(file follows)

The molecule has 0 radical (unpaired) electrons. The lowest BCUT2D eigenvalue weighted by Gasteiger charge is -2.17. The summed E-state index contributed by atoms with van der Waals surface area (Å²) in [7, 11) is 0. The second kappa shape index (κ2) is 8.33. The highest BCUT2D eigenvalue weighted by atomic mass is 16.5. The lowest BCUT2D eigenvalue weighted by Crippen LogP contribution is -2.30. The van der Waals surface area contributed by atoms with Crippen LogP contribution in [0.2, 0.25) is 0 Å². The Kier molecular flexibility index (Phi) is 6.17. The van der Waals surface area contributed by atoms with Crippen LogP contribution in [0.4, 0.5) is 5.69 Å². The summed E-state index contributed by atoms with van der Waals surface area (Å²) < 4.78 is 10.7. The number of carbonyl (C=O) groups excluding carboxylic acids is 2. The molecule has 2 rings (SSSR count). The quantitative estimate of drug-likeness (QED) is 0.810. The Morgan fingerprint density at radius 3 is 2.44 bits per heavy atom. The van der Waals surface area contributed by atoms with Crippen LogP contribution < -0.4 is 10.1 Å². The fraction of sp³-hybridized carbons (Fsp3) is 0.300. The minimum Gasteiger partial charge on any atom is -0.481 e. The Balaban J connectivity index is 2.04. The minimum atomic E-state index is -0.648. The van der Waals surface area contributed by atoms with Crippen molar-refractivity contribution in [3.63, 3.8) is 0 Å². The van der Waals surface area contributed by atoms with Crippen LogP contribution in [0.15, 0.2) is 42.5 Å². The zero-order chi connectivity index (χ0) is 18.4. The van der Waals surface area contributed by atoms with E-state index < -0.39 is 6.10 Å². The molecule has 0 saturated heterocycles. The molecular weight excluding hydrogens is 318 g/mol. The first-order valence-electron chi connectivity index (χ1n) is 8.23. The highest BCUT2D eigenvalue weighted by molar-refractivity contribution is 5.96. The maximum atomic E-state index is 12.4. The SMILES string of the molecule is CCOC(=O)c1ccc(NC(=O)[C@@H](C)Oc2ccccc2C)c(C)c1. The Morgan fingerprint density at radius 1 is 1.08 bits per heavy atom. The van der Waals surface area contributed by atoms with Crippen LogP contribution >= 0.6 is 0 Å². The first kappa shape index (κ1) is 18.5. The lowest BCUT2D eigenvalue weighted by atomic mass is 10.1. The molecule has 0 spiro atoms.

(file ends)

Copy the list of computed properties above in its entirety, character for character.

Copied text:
The molecule has 0 radical (unpaired) electrons. The lowest BCUT2D eigenvalue weighted by Gasteiger charge is -2.17. The summed E-state index contributed by atoms with van der Waals surface area (Å²) in [7, 11) is 0. The second kappa shape index (κ2) is 8.33. The highest BCUT2D eigenvalue weighted by atomic mass is 16.5. The lowest BCUT2D eigenvalue weighted by Crippen LogP contribution is -2.30. The van der Waals surface area contributed by atoms with Crippen LogP contribution in [0.2, 0.25) is 0 Å². The Kier molecular flexibility index (Phi) is 6.17. The van der Waals surface area contributed by atoms with Crippen LogP contribution in [0.4, 0.5) is 5.69 Å². The summed E-state index contributed by atoms with van der Waals surface area (Å²) < 4.78 is 10.7. The number of carbonyl (C=O) groups excluding carboxylic acids is 2. The molecule has 2 rings (SSSR count). The quantitative estimate of drug-likeness (QED) is 0.810. The Morgan fingerprint density at radius 3 is 2.44 bits per heavy atom. The van der Waals surface area contributed by atoms with Crippen LogP contribution < -0.4 is 10.1 Å². The fraction of sp³-hybridized carbons (Fsp3) is 0.300. The minimum Gasteiger partial charge on any atom is -0.481 e. The Balaban J connectivity index is 2.04. The minimum atomic E-state index is -0.648. The van der Waals surface area contributed by atoms with Crippen molar-refractivity contribution in [3.63, 3.8) is 0 Å². The van der Waals surface area contributed by atoms with Crippen LogP contribution in [0.15, 0.2) is 42.5 Å². The zero-order chi connectivity index (χ0) is 18.4. The van der Waals surface area contributed by atoms with E-state index < -0.39 is 6.10 Å². The molecule has 0 saturated heterocycles. The molecular weight excluding hydrogens is 318 g/mol. The first-order valence-electron chi connectivity index (χ1n) is 8.23. The highest BCUT2D eigenvalue weighted by molar-refractivity contribution is 5.96. The maximum atomic E-state index is 12.4. The SMILES string of the molecule is CCOC(=O)c1ccc(NC(=O)[C@@H](C)Oc2ccccc2C)c(C)c1. The Morgan fingerprint density at radius 1 is 1.08 bits per heavy atom. The van der Waals surface area contributed by atoms with Crippen LogP contribution >= 0.6 is 0 Å². The first kappa shape index (κ1) is 18.5. The lowest BCUT2D eigenvalue weighted by atomic mass is 10.1. The molecule has 0 spiro atoms.